NABRE Review – Part 1: introduction
This article is the beginning of an extended multipart review of the New American Bible, Revised Edition (2010) — NABRE. The Old Testament has been revised extensively. The New Testament remains that of the 1986 prior revision. The Psalter, previously revised in 1991, was revised anew for this edition.
The printing of the NABRE that I am reviewing is the Saint Benedict Press edition, termed ‘Quality Paperbound’ by the publisher. The cover depicts the Blessed Virgin Mary, the Apostles and other disciples gathered at the time of Pentecost. The Holy Spirit is depicted descending in a bright light in the form of a dove. This image is from a painting, Pentecost, by Titiano Vecellio (c. 1488 – 1576).
The early pages of the book list the persons involved in each translation, the editors, translators, and other persons, for each respective edition, from 1970 to 1986, 1991, and 2010. This practice is in accord with the decision of the Council of Trent, requiring editions of the Bible to name the editor, translator, and publisher. It is a requirement often ignored, and so it is good to see that St. Benedict Press included this information.
I was astounded to find that this edition, immediately after the table of contents, begins with a very long quote from a “Lord Thomas Babington Macaulay”. First, the use of the British parliamentary title “Lord, “with a capital “L,” at the very start of an edition of the Bible, in which Lord is subsequently used solely to refer to God, is very offensive. It displays at best a callousness toward the devotional use of the Bible, and at worst a contempt for piety. He name could easily have been cited, without any disrespect to him, without his title. The term “Lord Macaulay” is then repeated later on the same page.
That Macaulay should be quoted at all in the introduction to a Catholic Bible is very disturbing. He was an Anglican, not a Catholic. He was not prominent in the Anglican Church. He was primarily a politician, not a philosopher or theologian. Macaulay was Secretary at War and Paymaster-General in England. He also served the British government in India under British colonialism.
The quote itself puts the icing on this cake. It is a description of the Catholic Church, observed from the outside, and treated as merely one of many ‘Christians sects’. Macaulay describes the Catholic Church as if he were a secular historian, and as if the Church were a mere human institution. In fact, he begins by calling the Catholic Church “a work of human policy.” The quote ends with an odd reference to the time “when idols were still worshipped in the temple of Mecca” [pre-Islamic times].
The passage consumes more than one full column of the two-column page titled ‘The Succession of Popes’. Whoever wrote that page (it is unsigned) found it “interesting to note that Lord Macaulay was no friend of the Papacy or of the Roman Catholic Church.” If so, then why does his quote begin a Roman Catholic Bible, and why is his point of view on the Church the main focus of a two page article, whose second page is nothing but a list of Popes? But I can understand why the author of this offensive article did not want his name on it. He would have been severely criticized. By placing this article at the start of a popular Catholic Bible, he was able to slap every devout Catholic reader in the face while hiding behind anonymity.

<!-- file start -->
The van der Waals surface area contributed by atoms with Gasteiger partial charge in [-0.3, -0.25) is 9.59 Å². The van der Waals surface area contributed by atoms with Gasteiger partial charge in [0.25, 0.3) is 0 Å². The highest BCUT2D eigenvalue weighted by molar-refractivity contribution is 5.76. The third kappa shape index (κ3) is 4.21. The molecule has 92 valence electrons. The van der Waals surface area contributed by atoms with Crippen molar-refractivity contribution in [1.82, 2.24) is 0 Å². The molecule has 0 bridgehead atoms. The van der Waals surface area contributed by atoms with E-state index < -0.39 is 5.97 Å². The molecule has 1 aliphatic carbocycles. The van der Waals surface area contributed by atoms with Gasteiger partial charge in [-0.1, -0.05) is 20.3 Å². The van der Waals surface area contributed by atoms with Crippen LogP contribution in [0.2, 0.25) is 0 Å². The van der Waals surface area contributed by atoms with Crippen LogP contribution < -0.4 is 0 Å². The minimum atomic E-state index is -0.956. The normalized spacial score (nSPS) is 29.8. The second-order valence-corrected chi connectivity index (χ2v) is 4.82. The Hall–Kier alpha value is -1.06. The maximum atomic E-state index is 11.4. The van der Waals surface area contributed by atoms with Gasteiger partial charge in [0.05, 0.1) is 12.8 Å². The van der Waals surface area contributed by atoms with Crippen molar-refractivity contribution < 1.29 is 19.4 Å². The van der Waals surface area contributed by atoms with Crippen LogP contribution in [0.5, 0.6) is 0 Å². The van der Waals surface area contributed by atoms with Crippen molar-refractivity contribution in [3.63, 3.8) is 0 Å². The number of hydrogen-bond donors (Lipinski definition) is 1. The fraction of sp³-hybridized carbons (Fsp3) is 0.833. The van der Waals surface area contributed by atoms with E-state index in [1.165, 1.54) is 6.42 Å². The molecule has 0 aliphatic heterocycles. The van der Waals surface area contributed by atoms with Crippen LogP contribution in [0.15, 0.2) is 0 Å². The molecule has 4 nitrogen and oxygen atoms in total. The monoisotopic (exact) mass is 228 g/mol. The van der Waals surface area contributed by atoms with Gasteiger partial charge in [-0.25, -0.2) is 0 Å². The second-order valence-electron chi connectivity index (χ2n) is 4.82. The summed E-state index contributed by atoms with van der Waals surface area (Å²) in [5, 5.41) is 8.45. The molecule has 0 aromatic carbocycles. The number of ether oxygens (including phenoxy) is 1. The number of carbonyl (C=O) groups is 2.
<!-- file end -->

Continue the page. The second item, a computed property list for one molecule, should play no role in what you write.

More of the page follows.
The font for the Biblical text is a serif typeface, apparently in 9 pt font size. This typeface is relatively easy to read, despite its size. The lower case letters are larger than some other fonts of the same size, and the closed loops in letters like ‘a’ and ‘e’ are larger than in some other fonts. The typeface for the annotations and cross-references is apparently 7 pt font size, but using the same readable typeface.
The book as a whole has many annotations. There are also extensive cross-references to other passages of the Bible. Personally, I prefer a text with fewer annotations, rather than more. Cross references are occasionally useful when studying the Bible, and rarely useful, in my opinion, when reading for personal devotion. The annotations are indicated by various symbols; the cross-references are indicated by lowercase letters. I find that these symbols and letters distract from the reading of the text, especially on pages where they are numerous, and most especially in the Psalms. The annotations in the New Testament appear to be the same as in the 1986 edition, so that both the translation of the New Testament and its notes are unchanged.
The Old Testament annotations are scholarly and historical, but not devout or doctrinal. For examples of annotations that relate Bible passages to doctrines of the Catholic Faith, and assist in the use of Scripture for devotion, see the original Douai Rheims Bible, or the Haydock Bible. Unfortunately, most modern editions of the Bible have annotations that are written from a merely scholarly point of view, at times even speaking as if the annotator were not a Christian believer. This approach of scholarship without faith is common practice today among Catholic and Protestant Biblical scholars.
The introduction to Genesis suffers from this same problem of scholarship without faith. There is a long passage explaining that the creation-flood story did not really happen, but is merely a narrative adapted from pagan mythology in order to answer various philosophical and theological questions.
More on this topic in future posts, hopefully.
Ronald L. Conte Jr.
Roman Catholic theologian
translator of the Catholic Public Doman Version of the Bible